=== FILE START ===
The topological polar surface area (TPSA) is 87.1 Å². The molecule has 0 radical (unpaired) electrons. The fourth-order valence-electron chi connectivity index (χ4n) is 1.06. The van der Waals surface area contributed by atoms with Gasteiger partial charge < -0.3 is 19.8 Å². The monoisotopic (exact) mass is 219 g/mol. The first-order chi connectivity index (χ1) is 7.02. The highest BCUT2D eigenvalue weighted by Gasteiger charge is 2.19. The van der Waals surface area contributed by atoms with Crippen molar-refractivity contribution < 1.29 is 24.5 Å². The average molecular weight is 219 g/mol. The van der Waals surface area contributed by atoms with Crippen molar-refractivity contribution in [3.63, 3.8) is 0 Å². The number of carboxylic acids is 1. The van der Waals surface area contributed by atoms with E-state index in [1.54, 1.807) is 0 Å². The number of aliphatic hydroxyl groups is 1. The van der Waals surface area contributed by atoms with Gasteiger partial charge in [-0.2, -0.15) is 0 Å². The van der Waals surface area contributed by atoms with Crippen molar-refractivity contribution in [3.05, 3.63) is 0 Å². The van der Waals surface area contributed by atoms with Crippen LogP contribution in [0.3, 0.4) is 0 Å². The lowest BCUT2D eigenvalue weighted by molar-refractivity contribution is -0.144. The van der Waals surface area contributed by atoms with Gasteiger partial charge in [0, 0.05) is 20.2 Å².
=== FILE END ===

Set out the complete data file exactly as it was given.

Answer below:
The topological polar surface area (TPSA) is 87.1 Å². The molecule has 0 radical (unpaired) electrons. The fourth-order valence-electron chi connectivity index (χ4n) is 1.06. The van der Waals surface area contributed by atoms with Gasteiger partial charge < -0.3 is 19.8 Å². The monoisotopic (exact) mass is 219 g/mol. The first-order chi connectivity index (χ1) is 7.02. The highest BCUT2D eigenvalue weighted by Gasteiger charge is 2.19. The van der Waals surface area contributed by atoms with Crippen molar-refractivity contribution < 1.29 is 24.5 Å². The average molecular weight is 219 g/mol. The van der Waals surface area contributed by atoms with Crippen molar-refractivity contribution in [3.63, 3.8) is 0 Å². The number of carboxylic acids is 1. The van der Waals surface area contributed by atoms with E-state index in [1.54, 1.807) is 0 Å². The number of aliphatic hydroxyl groups is 1. The van der Waals surface area contributed by atoms with Gasteiger partial charge in [-0.2, -0.15) is 0 Å². The van der Waals surface area contributed by atoms with Crippen molar-refractivity contribution in [3.05, 3.63) is 0 Å². The van der Waals surface area contributed by atoms with Crippen LogP contribution in [0.3, 0.4) is 0 Å². The lowest BCUT2D eigenvalue weighted by molar-refractivity contribution is -0.144. The van der Waals surface area contributed by atoms with Gasteiger partial charge in [0, 0.05) is 20.2 Å².